• excellent heuristics exists
  • not used in practice:
  • computational complexity
  • information about entire network needed
  • monolithic: rerun whenever a router needs to join/leave
  • Center-based trees
  • single delivery tree shared by all
  • one router identified as “center” of tree
  • to join:
  • edge router sends unicast join-msg addressed to center router
  • join-msg “processed” by intermediate routers and forwarded towards center
  • join-msg either hits existing tree branch for this center, or arrives at center
  • path taken by join-msg becomes new branch of tree for this router
  • Center-based trees: an example Suppose R6 chosen as center: LEGEND R1 router with attached group member R4 3 router with no attached group member R2 2 1 R5 path order in which join messages generated R3 1 R7 R6 Internet Multicasting Routing: DVMRP
  • DVMRP: distance vector multicast routing protocol, RFC1075
  • flood and prune: reverse path forwarding, source-based tree
  • RPF tree based on DVMRP’s own routing tables constructed by communicating DVMRP routers
  • no assumptions about underlying unicast
  • initial datagram to mcast group flooded everywhere via RPF
  • routers not wanting group: send upstream prune msgs
  • DVMRP: continued…
  • soft state: DVMRP router periodically (1 min.) “forgets” branches are pruned:
  • mcast data again flows down unpruned branch
  • downstream router: reprune or else continue to receive data
  • routers can quickly regraft to tree
  • following IGMP join at leaf
  • odds and ends
  • commonly implemented in commercial routers
  • Mbone routing done using DVMRP
  • Tunneling Q: How to connect “islands” of multicast routers in a “sea” of unicast routers? logical topology physical topology
  • mcast datagram encapsulated inside “normal” (non-multicast-addressed) datagram
  • normal IP datagram sent thru “tunnel” via regular IP unicast to receiving mcast router
  • receiving mcast router unencapsulates to get mcast datagram
  • not dependent on any specific underlying unicast routing algorithm (works with all) two different multicast distribution scenarios : PIM: Protocol Independent Multicast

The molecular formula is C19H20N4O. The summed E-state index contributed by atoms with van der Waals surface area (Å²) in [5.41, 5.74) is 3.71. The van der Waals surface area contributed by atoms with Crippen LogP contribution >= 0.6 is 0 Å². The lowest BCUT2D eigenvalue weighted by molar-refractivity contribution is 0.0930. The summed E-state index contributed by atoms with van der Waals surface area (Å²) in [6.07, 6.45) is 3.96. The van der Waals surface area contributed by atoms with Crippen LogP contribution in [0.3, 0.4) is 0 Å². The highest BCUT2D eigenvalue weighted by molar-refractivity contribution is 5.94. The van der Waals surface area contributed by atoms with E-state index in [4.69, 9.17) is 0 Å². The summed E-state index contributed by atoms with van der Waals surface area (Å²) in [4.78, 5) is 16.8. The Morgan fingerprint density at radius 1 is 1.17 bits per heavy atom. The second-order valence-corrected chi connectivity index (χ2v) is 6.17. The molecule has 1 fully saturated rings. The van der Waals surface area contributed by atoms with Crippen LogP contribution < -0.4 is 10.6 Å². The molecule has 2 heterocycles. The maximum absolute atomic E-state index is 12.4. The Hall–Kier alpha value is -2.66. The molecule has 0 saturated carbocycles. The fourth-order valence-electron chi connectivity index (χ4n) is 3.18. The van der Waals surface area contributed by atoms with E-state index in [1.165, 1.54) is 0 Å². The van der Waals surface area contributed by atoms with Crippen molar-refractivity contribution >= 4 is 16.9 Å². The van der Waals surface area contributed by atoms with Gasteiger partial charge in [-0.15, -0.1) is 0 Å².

• Dense:
  • group members densely packed, in “close” proximity.
  • bandwidth more plentiful
  • Sparse:
  • # networks with group members small wrt # interconnected networks
  • group members “widely dispersed”
  • bandwidth not plentiful
  • Dense algorithm (works with all) group membership by routers assumed until routers explicitly prune data-driven construction on mcast tree (e.g., RPF) bandwidth and non-group-router processing profligate Sparse: no membership until routers explicitly join receiver- driven construction of mcast tree (e.g., center-based) bandwidth and non-group-router processing conservative Consequences of Sparse-Dense Dichotomy: PIM- Dense Mode algorithm (works with all)
  • flood-and-prune RPF, similar to DVMRP but
  • underlying unicast protocol provides RPF info for incoming datagram
  • less complicated (less efficient) downstream flood than DVMRP reduces reliance on underlying routing algorithm
  • has protocol mechanism for router to detect it is a leaf-node router
  • center-based approach algorithm (works with all) router sends join msg to rendezvous point (RP) intermediate routers update state and forward join after joining via RP, router can switch to source-specific tree increased performance: less concentration, shorter paths PIM - Sparse Mode R1 R4 join R2 join R5 join R3 R7 R6 all data multicast from rendezvous point rendezvous point sender(s): algorithm (works with all) unicast data to RP, which distributes down RP-rooted tree RP can extend mcast tree upstream to source RP can send stop msg if no attached receivers “no one is listening!” PIM - Sparse Mode R1 R4 join R2 join R5 join R3 R7 R6 all data multicast from rendezvous point rendezvous point 4. 1 Introduction algorithm (works with all) 4.2 Virtual circuit and datagram networks 4.3 What’s inside a router 4.4 IP: Internet Protocol Datagram format IPv4 addressing ICMP IPv6 4.5 Routing algorithms Link state Distance Vector Hierarchical routing 4.6 Routing in the Internet RIP OSPF BGP 4.7 Broadcast and multicast routing Chapter 4: summary Network Layer
    Related Search
    We Need Your Support
    Thank you for visiting our website and your interest in our free products and services. We are nonprofit website to share and download documents. To the running of this website, we need your help to support us.

    Thanks to everyone for your continued support.

    No, Thanks